Photos by Hillary Ehlen
It was an emotional ESPN feature story that caught the attention of sports fans across the country, but it especially touched the people of Fargo, North Dakota, and the surrounding area. The story was about 8-year-old Lukas Kusters, otherwise known as the “Dutch Destroyer.” Lukas was diagnosed with stomach cancer. As lifelong Philadelphia Eagles fans, the Kusters family decorated Lukas’ hospital room with Eagles gear. Lukas had become a big fan of former NDSU quarterback and now the starting signal caller for Philadelphia, Carson Wentz.
After hearing about the story, the Eagles sent Lukas some gear and a video message from Wentz. Later, Lukas got to thank his hero, in person, before passing away. He was buried in Wentz’s jersey.
Sitting at his home in Fargo, president and CEO of the Fargo Moorhead West Fargo Chamber of Commerce Craig Whitney watched the story and thought it’d be cool to bring the Kusters family to Fargo to see what makes Wentz the guy he is. One thing led to another and with the help of the NDSU athletic department, Gateway Chevrolet and several businesses to take care of travel, hotel and food, the Kusters flew to Fargo for the weekend of November 10-12.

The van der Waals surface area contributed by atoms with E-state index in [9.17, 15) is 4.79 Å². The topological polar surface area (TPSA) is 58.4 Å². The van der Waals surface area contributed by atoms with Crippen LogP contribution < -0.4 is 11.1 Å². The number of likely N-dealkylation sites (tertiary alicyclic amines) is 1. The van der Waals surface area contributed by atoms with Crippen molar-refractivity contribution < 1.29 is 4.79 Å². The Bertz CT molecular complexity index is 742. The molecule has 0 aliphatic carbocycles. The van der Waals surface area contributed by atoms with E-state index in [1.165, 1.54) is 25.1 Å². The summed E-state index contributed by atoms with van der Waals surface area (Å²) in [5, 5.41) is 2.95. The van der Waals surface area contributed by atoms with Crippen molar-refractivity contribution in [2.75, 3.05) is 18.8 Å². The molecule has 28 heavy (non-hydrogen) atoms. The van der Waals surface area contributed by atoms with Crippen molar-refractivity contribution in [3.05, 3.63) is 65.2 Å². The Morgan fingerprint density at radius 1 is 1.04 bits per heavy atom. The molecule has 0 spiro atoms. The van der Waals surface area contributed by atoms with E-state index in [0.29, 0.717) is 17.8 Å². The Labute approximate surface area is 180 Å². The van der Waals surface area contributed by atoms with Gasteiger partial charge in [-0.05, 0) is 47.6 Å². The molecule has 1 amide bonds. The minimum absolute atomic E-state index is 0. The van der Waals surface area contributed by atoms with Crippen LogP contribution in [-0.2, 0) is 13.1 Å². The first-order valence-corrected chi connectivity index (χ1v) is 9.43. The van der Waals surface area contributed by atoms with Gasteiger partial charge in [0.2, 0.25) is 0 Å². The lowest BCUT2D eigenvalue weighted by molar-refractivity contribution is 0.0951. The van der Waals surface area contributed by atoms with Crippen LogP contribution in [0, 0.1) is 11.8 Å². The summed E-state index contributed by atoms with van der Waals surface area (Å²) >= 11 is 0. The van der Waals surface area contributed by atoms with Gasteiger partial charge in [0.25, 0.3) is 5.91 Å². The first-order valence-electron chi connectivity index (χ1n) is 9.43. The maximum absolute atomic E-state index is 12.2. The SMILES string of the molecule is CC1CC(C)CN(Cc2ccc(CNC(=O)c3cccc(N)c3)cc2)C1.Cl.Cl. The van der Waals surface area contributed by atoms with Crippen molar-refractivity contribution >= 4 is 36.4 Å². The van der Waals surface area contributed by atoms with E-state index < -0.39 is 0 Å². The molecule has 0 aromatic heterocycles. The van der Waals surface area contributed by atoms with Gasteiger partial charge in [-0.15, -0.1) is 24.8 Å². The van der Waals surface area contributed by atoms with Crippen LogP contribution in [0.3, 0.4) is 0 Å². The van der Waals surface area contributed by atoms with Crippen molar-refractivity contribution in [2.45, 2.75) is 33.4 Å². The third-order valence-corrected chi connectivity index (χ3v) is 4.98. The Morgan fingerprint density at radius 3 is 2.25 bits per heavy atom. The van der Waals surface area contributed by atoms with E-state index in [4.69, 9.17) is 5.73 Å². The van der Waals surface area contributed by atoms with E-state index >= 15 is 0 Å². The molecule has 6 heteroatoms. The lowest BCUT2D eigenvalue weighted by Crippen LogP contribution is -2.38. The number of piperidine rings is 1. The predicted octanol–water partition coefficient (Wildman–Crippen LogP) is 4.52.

Once in Fargo, each member of the family was greeted at the airport Friday with a bag of Bison gear from SCHEELS.
On Saturday, the family visited the tailgating lots and attended the game, where they were introduced on the field and shown on the videoboards to a long standing ovation.
At tailgating, two special things happened to the family. They were able to meet Carson’s dad, Doug. And the tailgating group the Kusters were with presented them with a Bison harvest helmet with Wentz’s No. 11 on it. They also received countless hugs and greetings from NDSU fans, Whitney said.
“They couldn’t have been more appreciative.” – Craig Whitney
On their last day Sunday, the family visited the church Wentz attended while living in Fargo. They also took a picture in front of the Fargo Theatre sign before flying back home in Wilmington, Delaware.
“They couldn’t have been more appreciative,” Whitney said. “They were completely blown away from the beginning when we invited them. The idea that a community would do what we did, they couldn’t believe it. They were extremely touched.”
The Kusters are already talking about making a return trip to Fargo. And a date they are eyeing is when the University of Delaware comes to the Fargodome next September.